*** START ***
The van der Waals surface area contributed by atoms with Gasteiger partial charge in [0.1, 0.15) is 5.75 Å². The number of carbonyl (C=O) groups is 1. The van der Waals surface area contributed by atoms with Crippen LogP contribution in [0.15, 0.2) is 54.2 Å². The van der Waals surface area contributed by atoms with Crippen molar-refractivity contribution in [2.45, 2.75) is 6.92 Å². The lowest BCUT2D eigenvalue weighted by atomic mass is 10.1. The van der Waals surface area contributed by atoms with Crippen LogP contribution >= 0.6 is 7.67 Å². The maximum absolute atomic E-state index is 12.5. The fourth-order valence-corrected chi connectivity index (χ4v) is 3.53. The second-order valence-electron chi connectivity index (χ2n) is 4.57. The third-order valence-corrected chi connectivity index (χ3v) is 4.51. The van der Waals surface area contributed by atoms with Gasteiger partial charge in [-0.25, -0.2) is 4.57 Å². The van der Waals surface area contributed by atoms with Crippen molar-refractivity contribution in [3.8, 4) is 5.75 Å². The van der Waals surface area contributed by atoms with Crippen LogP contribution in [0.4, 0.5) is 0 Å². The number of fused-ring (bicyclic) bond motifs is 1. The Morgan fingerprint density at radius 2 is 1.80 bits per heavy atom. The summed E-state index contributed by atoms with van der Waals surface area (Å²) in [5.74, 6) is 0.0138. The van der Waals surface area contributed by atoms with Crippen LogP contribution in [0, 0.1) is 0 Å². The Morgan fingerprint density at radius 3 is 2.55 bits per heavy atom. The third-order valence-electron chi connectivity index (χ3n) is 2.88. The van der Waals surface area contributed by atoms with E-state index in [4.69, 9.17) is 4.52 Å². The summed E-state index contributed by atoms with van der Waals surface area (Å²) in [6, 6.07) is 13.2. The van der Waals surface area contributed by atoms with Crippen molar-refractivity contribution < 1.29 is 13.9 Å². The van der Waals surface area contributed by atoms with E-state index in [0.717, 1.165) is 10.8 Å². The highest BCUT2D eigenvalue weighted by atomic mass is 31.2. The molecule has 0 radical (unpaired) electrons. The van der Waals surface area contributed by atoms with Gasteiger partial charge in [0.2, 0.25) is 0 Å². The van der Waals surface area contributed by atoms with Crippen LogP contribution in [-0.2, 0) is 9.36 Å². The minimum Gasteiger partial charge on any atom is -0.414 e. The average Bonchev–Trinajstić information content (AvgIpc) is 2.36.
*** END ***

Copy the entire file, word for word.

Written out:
The van der Waals surface area contributed by atoms with Gasteiger partial charge in [0.1, 0.15) is 5.75 Å². The number of carbonyl (C=O) groups is 1. The van der Waals surface area contributed by atoms with Crippen LogP contribution in [0.15, 0.2) is 54.2 Å². The van der Waals surface area contributed by atoms with Crippen molar-refractivity contribution in [2.45, 2.75) is 6.92 Å². The lowest BCUT2D eigenvalue weighted by atomic mass is 10.1. The van der Waals surface area contributed by atoms with Crippen LogP contribution >= 0.6 is 7.67 Å². The maximum absolute atomic E-state index is 12.5. The fourth-order valence-corrected chi connectivity index (χ4v) is 3.53. The second-order valence-electron chi connectivity index (χ2n) is 4.57. The third-order valence-corrected chi connectivity index (χ3v) is 4.51. The van der Waals surface area contributed by atoms with Gasteiger partial charge in [-0.25, -0.2) is 4.57 Å². The van der Waals surface area contributed by atoms with Crippen molar-refractivity contribution in [3.8, 4) is 5.75 Å². The van der Waals surface area contributed by atoms with Crippen LogP contribution in [0.4, 0.5) is 0 Å². The number of fused-ring (bicyclic) bond motifs is 1. The Morgan fingerprint density at radius 2 is 1.80 bits per heavy atom. The summed E-state index contributed by atoms with van der Waals surface area (Å²) in [5.74, 6) is 0.0138. The van der Waals surface area contributed by atoms with Crippen LogP contribution in [0, 0.1) is 0 Å². The Morgan fingerprint density at radius 3 is 2.55 bits per heavy atom. The third-order valence-electron chi connectivity index (χ3n) is 2.88. The van der Waals surface area contributed by atoms with E-state index in [4.69, 9.17) is 4.52 Å². The summed E-state index contributed by atoms with van der Waals surface area (Å²) in [6, 6.07) is 13.2. The van der Waals surface area contributed by atoms with Crippen molar-refractivity contribution < 1.29 is 13.9 Å². The van der Waals surface area contributed by atoms with E-state index in [0.717, 1.165) is 10.8 Å². The highest BCUT2D eigenvalue weighted by atomic mass is 31.2. The molecule has 0 radical (unpaired) electrons. The van der Waals surface area contributed by atoms with Gasteiger partial charge in [0.2, 0.25) is 0 Å². The van der Waals surface area contributed by atoms with Crippen LogP contribution in [-0.2, 0) is 9.36 Å². The minimum Gasteiger partial charge on any atom is -0.414 e. The average Bonchev–Trinajstić information content (AvgIpc) is 2.36.